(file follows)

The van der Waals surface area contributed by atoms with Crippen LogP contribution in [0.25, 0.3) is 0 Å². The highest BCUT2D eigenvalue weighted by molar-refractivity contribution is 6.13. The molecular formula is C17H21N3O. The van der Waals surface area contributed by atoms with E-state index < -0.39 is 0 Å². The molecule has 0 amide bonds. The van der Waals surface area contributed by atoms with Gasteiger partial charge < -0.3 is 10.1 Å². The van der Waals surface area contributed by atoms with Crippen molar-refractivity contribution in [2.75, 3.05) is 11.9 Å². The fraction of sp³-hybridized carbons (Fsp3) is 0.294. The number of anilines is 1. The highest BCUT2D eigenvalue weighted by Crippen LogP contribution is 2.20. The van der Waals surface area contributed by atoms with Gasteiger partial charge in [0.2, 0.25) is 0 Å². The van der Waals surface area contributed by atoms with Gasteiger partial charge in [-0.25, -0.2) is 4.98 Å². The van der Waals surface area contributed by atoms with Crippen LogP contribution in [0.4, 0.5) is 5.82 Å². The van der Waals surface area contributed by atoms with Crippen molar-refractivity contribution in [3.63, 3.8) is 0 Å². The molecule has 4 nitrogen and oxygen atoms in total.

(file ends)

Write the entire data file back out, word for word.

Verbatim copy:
The van der Waals surface area contributed by atoms with Crippen LogP contribution in [0.25, 0.3) is 0 Å². The highest BCUT2D eigenvalue weighted by molar-refractivity contribution is 6.13. The molecular formula is C17H21N3O. The van der Waals surface area contributed by atoms with E-state index < -0.39 is 0 Å². The molecule has 0 amide bonds. The van der Waals surface area contributed by atoms with Gasteiger partial charge < -0.3 is 10.1 Å². The van der Waals surface area contributed by atoms with Crippen molar-refractivity contribution in [2.75, 3.05) is 11.9 Å². The fraction of sp³-hybridized carbons (Fsp3) is 0.294. The number of anilines is 1. The highest BCUT2D eigenvalue weighted by Crippen LogP contribution is 2.20. The van der Waals surface area contributed by atoms with Gasteiger partial charge in [0.2, 0.25) is 0 Å². The van der Waals surface area contributed by atoms with Gasteiger partial charge in [-0.25, -0.2) is 4.98 Å². The van der Waals surface area contributed by atoms with Crippen LogP contribution in [0.4, 0.5) is 5.82 Å². The van der Waals surface area contributed by atoms with Crippen molar-refractivity contribution in [3.63, 3.8) is 0 Å². The molecule has 4 nitrogen and oxygen atoms in total.